If you’re going after certain segments, you need a large sales force and keep in mind that in the “Blackboard” market, you really need to make sure the IT administrator who is stuck installing this software for 6000 users can be happy or else you’re not going to make headway.

  1. Consider the MATH PLEASE.   Sponsorships are not a huge thing.  You get one or two but those dry up when you’re not the hot thing anymore.   Consider if people are buying 1-2 things a year vs 1-2 things a month.


Why seek a VC or what is  VC looking for?

Well if you’re making 90k a year of your side project; then keep it; no need to open that up for a VC… Why not?
1. If you take a deal, then one day assume it won’t be yours.   This is because once your company grows, you might not be the best person to run the company or it might be too big for you.

2. If you take a deal you really need to imaginenot being a part of the company.

3. You have to go cash flow negative to grow.  VC will want you to grow not profit.  So you’ll need to hire a CEO and a bunch of engineers in order to sell into X market.   This is what your job starts to become.

How do I talk or reach out to a VC or Angel?

Really – use email  – Charlie and some other VC’s don’t care if you cold intro!  They have the reparative plugin and know who you know so they can get a sense of you and the network.
Some VC’s are picky about having a warm intro but hey if you’re selling 100k a month then those same VC’s aren’t going to be picky.

Questions to Charlie from the Group

Q) What is your Due Diligence?

A) Not much!  I’ll keep an eye on your online footprints to get some insight on your ideas. If the idea is compelling and your online life is matching up then it’s OK.  Then he gets a sense if he can work with you.   An example he brought up is he was giving advice to a younger guy at one time and the guy was nodding and saying yes, but Charlie could tell he was not really listening; that’s a red flag.

Q) Do you prefer B2B or Consumer?

A) Too many VC’s are too worried about that! Charlie is interested in knowing about things but isn’t shutting himself out of huge swaths of the market.

Q) How does he feel about a company if it was crowd funded?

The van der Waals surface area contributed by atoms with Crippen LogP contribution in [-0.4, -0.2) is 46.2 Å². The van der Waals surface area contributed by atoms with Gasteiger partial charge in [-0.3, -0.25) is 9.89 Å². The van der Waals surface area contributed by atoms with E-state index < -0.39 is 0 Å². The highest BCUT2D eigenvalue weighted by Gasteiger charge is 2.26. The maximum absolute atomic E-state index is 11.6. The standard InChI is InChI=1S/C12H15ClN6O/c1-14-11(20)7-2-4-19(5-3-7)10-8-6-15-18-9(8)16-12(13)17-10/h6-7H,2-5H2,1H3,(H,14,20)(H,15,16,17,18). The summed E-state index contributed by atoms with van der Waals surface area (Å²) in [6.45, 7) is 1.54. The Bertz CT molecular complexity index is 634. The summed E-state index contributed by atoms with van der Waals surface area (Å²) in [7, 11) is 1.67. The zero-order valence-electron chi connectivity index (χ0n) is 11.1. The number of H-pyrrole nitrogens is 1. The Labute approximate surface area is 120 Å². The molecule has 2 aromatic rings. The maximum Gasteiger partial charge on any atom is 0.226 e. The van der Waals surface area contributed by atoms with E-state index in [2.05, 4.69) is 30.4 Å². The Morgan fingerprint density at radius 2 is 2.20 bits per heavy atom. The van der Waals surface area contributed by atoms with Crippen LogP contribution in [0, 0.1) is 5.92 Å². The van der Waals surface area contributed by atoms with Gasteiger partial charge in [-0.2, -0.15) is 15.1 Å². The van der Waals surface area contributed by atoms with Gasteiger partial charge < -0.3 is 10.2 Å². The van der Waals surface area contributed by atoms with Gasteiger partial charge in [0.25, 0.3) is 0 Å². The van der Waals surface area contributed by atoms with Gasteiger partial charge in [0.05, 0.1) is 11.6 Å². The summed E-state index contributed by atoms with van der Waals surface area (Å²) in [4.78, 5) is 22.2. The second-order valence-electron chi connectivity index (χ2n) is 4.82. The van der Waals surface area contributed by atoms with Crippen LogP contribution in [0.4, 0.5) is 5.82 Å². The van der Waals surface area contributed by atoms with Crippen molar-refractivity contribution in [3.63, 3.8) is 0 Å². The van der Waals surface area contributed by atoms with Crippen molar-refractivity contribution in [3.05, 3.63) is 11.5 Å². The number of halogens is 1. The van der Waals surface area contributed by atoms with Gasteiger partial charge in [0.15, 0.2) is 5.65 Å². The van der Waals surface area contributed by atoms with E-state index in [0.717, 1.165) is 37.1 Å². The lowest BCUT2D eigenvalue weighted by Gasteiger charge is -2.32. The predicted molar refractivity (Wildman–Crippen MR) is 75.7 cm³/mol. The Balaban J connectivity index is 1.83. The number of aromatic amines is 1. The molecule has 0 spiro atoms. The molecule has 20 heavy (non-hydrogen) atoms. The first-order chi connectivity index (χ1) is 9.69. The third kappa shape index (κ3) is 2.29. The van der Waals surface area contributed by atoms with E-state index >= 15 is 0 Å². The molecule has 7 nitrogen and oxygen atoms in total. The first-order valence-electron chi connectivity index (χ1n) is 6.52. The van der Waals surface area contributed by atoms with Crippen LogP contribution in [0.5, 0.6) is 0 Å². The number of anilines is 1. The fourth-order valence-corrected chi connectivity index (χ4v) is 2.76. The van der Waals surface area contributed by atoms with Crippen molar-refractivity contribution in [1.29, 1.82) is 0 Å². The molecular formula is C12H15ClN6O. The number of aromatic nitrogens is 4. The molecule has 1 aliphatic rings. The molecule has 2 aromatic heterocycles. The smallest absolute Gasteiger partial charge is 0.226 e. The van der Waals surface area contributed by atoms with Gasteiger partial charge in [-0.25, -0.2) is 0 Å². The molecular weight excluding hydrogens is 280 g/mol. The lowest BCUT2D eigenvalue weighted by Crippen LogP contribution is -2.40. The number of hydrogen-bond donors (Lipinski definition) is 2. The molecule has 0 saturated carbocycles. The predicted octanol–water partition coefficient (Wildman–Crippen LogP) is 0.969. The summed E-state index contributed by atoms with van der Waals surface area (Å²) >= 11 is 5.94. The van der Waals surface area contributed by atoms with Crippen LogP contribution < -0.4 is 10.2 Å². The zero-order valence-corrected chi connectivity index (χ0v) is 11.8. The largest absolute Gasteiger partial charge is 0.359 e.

A) Charlie doesn’t really care until you have about 750k of Angel investment.  At that point it’s a little too funded for someone of his size to get involved.
He feels like hardware is a good place for crowdfunding because manufacturing can be expensive.  Sometimes he will send someone to get crowdfunded instead of investing because that will work better for them.

Q) What does a Developer go to you with? Should we always have an MVP?

A) That all depends.. (Charlie shared a few anecdotes at this point …)

-Sometimes sees a guy on Twitter and asks him questions

-Sometimes he gives homework to people based on a pitch (AKA why is this different than the 4 that failed)
Charlie says never to do stuff for VC’s that is extraneous if you think it’s fundable.

Q) Who are the people that invest in your fund?

A) People are committing 250k over 4 years.  That’s a minimum.   He has a handful of Angels, VC’s and 3 small institutions that are the makeup of his fund.

His portfolio needs to have more than 20 companies in it, otherwise it’s too much risk.
The only way (individual investors) get better at venturing is venturing.  Just have money and you can do it.
Charlie gives access to the deal if you’re in his fund.  So that way if you want, you can double down on it.
(There was a side conversation about accredited investors at this point but I did not take those notes – SORRY!)

Q) What news sources do you check?

A) Usually just by talking to people + Twitter .  Likes Jordan Crook.

Q) What homework can we do before a pitch?

A) Get your product management process down!  Understand features, do user testing, have clickable wireframes. Hire UX!

Questions – Email Charlie @ Brooklyn Bridge Ventures.

Entrepreneurship programming

Working Capital and Your Small Business

Catherine Juon of Pure Visibility sat with to discuss her journey with a new business and some of the ways she financed her business while bootstrapping.  I was really drawn to this particular set of interviews because she is one of the local entrepreneurs I followed on Twitter and because I am very interested in the different ways a business is financed.